Samson & Delilah Wins Camera D'or In Cannes
- Written by Matthew Toomey
I’m almost there with my new website. I should have it up and running by next weekend so keep your eyes peeled for the launch.
Samson & Delilah In Cannes
Amazing news came out of Cannes this morning with Samson & Delilah winning the prestigious Camera D’or prize. This honour to given to the best film from a first time director. Previous winners include Jim Jarmusch (Stranger Than Paradise), Mira Nair (Salaam Bombay!) and Steve McQueen (Hunger). The last Australian to win was Shirley Barrett in 1996 for Love Serenade. Strangely, it didn’t propel Barrett to major success. She made only one other film – the so-so Walk The Talk in 2000.
I’ve been talking about Samson & Delilah for the past few weeks in my blog and this is an incredible honour for the cast and crew. It might even give the film a chance internationally.
It’s going to be difficult but I still think this film is best seen with no expectations. Whenever you build something up, there’s an increased likelihood that you’ll come away disappointed. Still, I had read many of the great reviews beforehand and still enjoyed it. Make sure you do see it.
Director Warwick Thornton has done a great job and I’m glad to see him recognised. He’s taken two dislikeable Aboriginal teenagers living in the remote outback and created a moving love story with zero dialogue. You won’t see too many other films take on such a gamble… except for Antichrist (see below).
Other Cannes Winners
The most prestigious prize of the festival, the Palm D’or, was won by French director Michael Haneke and his film, The White Ribbon. As per a news report – “It tells the story of strange goings-on in a repressed and maliciously nasty northern German village shortly before the first world war.” That’s about all I know. Oh, it’s got no music, it’s in black and white and it’s close to three hours long. Hmmm, tough sell that one.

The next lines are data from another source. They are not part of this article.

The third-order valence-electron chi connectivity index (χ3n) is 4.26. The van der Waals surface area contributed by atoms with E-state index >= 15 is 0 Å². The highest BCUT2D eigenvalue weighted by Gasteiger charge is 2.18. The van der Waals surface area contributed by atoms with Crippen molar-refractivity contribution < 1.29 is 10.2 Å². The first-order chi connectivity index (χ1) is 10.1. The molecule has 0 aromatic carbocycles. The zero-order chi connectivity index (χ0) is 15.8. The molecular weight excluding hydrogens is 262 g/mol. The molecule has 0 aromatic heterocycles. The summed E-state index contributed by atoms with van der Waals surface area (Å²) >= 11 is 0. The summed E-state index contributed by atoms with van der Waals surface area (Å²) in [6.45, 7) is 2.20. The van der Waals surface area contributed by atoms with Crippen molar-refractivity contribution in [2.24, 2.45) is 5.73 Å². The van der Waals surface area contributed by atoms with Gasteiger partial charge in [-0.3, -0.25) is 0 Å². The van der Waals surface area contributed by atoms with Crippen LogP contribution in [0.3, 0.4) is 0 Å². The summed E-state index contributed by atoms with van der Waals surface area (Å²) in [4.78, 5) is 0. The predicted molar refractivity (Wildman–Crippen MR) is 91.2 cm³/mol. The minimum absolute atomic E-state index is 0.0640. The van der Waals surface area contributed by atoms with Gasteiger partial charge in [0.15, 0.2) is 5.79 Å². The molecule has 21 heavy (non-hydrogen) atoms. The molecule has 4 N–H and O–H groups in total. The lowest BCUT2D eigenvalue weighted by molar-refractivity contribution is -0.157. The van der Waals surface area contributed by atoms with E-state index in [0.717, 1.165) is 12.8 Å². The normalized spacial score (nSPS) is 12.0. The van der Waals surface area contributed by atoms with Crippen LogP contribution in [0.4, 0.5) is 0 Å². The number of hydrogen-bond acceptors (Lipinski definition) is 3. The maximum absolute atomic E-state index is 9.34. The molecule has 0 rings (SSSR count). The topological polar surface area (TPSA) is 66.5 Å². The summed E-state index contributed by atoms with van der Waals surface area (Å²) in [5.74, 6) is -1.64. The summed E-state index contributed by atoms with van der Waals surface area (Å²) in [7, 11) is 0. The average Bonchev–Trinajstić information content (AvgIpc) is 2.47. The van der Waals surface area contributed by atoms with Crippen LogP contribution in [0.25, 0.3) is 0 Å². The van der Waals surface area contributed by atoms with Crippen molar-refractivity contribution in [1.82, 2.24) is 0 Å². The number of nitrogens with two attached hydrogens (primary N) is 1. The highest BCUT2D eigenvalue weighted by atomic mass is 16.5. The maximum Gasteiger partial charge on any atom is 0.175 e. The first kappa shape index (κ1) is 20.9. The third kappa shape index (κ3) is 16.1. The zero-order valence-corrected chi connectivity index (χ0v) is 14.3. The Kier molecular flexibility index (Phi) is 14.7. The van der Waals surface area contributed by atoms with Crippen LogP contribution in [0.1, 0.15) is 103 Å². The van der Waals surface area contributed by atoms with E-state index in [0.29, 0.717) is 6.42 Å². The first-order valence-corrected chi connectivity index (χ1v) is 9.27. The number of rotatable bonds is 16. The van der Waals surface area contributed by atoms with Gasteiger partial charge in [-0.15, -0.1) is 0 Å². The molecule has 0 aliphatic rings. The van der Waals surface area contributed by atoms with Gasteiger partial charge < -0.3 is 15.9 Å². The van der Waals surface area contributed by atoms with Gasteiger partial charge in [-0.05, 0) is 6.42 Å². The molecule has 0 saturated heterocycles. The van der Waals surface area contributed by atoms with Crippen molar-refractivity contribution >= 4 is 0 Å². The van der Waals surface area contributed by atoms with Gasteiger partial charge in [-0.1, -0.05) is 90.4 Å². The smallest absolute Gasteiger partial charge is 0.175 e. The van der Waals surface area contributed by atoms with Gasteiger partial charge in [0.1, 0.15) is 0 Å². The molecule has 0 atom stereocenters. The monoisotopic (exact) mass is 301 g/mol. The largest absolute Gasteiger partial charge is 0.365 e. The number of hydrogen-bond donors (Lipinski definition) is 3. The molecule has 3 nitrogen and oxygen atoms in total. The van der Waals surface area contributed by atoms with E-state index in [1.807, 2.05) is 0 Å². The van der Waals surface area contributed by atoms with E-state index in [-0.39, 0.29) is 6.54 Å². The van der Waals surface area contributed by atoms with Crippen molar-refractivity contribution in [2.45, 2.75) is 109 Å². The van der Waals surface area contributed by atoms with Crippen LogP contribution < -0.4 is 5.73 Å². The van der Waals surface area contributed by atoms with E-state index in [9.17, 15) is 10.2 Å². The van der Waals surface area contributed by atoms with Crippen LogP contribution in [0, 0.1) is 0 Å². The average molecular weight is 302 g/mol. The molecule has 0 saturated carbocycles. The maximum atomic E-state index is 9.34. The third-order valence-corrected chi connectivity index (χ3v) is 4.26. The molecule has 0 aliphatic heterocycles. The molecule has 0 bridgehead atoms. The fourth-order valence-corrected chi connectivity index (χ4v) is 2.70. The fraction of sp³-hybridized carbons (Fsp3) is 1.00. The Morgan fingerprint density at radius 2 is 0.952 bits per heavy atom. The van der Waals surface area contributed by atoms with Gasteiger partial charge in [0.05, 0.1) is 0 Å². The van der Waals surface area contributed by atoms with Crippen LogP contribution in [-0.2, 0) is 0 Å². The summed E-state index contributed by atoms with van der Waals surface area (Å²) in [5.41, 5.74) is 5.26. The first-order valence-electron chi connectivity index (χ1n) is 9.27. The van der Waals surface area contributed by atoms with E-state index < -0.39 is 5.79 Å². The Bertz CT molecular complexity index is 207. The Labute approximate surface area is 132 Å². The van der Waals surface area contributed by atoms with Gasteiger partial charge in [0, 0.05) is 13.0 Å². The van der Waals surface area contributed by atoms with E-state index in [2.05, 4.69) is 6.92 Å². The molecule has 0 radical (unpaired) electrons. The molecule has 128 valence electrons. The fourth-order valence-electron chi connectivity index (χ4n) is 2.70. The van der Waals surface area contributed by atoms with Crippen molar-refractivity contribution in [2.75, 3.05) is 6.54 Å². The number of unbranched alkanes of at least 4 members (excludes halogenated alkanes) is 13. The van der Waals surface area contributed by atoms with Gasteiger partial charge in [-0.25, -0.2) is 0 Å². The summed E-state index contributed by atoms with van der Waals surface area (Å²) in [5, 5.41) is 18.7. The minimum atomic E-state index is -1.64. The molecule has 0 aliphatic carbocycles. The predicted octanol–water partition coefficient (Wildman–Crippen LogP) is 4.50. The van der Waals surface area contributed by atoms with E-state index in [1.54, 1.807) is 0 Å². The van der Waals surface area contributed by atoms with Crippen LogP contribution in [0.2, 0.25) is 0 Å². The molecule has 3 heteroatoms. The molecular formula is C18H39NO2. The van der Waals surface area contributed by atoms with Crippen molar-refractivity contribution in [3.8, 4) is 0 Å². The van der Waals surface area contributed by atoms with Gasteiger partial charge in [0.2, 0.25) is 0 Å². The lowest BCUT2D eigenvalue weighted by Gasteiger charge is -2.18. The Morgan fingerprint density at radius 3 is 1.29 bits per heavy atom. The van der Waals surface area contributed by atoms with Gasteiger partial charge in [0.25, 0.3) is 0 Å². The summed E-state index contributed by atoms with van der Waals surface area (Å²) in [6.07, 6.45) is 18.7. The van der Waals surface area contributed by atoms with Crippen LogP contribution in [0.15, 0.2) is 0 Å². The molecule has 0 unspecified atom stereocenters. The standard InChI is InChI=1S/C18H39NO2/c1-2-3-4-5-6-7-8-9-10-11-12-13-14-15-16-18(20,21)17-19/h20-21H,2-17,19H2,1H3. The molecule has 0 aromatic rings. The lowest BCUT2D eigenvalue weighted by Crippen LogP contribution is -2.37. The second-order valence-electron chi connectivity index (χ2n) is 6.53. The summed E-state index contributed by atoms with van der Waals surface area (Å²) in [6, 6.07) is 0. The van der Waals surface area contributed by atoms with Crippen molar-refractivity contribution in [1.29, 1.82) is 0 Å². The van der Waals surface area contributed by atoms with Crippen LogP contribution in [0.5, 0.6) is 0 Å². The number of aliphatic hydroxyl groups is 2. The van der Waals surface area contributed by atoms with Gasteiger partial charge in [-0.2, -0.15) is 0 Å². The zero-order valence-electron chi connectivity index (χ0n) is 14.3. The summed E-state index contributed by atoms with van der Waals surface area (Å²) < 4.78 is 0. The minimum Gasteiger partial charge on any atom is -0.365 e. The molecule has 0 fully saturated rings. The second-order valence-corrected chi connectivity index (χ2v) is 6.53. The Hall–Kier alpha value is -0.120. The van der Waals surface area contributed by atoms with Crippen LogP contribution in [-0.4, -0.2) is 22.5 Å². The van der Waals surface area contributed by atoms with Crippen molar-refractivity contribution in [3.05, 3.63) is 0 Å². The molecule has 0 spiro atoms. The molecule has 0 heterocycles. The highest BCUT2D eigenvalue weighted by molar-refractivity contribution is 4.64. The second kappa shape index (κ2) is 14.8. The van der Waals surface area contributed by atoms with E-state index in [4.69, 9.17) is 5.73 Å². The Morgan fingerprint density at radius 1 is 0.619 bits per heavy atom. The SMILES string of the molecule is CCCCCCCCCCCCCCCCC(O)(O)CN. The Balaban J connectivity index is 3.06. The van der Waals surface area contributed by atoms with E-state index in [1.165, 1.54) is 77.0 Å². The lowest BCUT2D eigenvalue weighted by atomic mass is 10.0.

I became a fan of Haneke after he released Hidden in 2005. It received a rare A+ from me and is one crazy movie. I wasn’t a huge fan of his recent Funny Games remake but I look forward to seeing this new work.
The best actress prize was won by Charlotte Gainsborough for Antichrist – the same film I spoke about last week which was booed loudly at its premiere. How bizarre. I can’t really describe the stuff which is in this movie (I’d like to keep it PG) but you can read more at the following link http://entertainment.timesonline.co.uk/tol/arts_and_entertainment/film/article6322432.ece. Open it if you dare.
Best actor was won by Christoph Waltz in Quentin Tarantino’s new film, Inglourious Basterds. I’m really looking forward to this film too. Early reviews have been mixed but the fact that it too is controversial has only further wet my appetite. As per the IMDB, it’s set in Nazi-occupied France during World War II and tells the story of “a group of Jewish-American soldiers known as "The Basterds" are chosen specifically to spread fear throughout the Third Reich by scalping and brutally killing Nazis.”